- Special Seminar from Chinese Academy of Sciences
Special Seminar from Chinese Academy of Sciences
August 21, 2014 - 12:30 pm
Professor Tianjun Zhou of the Chinese Academy of Sciences will present, "The Indian Ocean Sea Surface Temperature Warming Simulated by CMIP5 Models during the 20th Century: Competing Forcing Roles of GHGs and Anthropogenic Aerosols."
Indian Ocean exhibits a robust basin-wide sea surface temperature (SST) warming during the 20th century, which has affected the hydrological cycle, atmospheric circulation and global climate change. The competing roles of greenhouse gases (GHGs) and anthropogenic aerosols (AAs) on the Indian Ocean warming are investigated by using 17 Coupled Model Intercomparison Project Phase 5 (CMIP5) models.
The increasing GHGs are considered to be one reason for the warming. Here model evidence is provided that the emission of AAs has slowed down the warming rate. With AAs, the warming trend has been slowed down by 0.34 K per century. However, the cooling effect is weakened when only the direct aerosol effect is considered.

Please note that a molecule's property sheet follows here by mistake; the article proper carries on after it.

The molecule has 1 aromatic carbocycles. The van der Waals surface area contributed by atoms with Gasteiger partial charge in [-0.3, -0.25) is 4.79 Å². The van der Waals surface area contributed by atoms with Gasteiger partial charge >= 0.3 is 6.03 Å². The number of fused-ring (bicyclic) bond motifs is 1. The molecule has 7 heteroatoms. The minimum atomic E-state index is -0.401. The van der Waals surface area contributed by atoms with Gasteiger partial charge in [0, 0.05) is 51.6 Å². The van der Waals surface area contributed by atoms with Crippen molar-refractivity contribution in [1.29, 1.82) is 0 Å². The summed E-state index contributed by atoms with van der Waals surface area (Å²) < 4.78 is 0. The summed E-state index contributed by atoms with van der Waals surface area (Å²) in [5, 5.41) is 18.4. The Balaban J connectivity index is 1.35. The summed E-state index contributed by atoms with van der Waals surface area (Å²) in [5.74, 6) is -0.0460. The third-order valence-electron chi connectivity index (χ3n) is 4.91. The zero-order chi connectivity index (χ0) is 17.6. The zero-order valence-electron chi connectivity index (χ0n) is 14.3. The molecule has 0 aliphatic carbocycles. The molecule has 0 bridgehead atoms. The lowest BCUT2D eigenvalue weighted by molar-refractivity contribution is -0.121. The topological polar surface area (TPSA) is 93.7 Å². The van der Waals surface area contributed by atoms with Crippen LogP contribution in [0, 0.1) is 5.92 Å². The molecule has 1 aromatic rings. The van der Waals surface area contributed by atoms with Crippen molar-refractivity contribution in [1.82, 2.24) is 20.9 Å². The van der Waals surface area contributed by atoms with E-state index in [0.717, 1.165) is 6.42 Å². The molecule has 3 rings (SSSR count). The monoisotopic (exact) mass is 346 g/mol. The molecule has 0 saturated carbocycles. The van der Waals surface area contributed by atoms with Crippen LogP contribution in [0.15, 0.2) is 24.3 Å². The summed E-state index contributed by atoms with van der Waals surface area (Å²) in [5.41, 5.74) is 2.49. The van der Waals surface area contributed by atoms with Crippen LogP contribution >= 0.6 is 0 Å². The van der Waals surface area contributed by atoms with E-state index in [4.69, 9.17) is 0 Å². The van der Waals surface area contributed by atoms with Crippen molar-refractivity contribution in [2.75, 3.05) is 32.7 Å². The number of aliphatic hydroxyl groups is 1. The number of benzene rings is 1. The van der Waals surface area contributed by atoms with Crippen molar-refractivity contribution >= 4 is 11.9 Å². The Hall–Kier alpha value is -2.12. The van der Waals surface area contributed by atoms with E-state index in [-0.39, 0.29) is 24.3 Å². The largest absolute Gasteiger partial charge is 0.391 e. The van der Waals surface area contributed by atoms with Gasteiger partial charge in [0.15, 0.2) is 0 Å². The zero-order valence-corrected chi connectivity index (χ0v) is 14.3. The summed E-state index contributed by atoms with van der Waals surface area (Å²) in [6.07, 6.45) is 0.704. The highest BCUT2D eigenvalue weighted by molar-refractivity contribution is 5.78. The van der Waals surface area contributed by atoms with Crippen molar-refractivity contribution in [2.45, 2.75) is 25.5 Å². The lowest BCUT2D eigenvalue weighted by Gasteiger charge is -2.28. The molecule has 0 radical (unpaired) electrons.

GHGs and AAs have competed with each other in forming the basin-wide warming pattern as well as the equatorial East-West dipole warming pattern. Both the basin-wide warming effect of GHGs and cooling effect of AAs, mainly through indirect aerosol effect, are established through atmospheric processes via radiative and turbulent fluxes.
The positive contributions of surface latent heat flux from atmosphere and surface longwave radiation due to GHGs forcing dominate the basin-wide warming, while the reductions of surface shortwave radiation, surface longwave radiation and latent heat flux from atmosphere associated with AAs induce the basin-wide cooling. The positive Indian Ocean dipole warming pattern is seen in association with the surface easterly wind anomaly during 1870-2005 along the equator, which is produced by GHGs increase but weakened by AAs via direct aerosol effects.close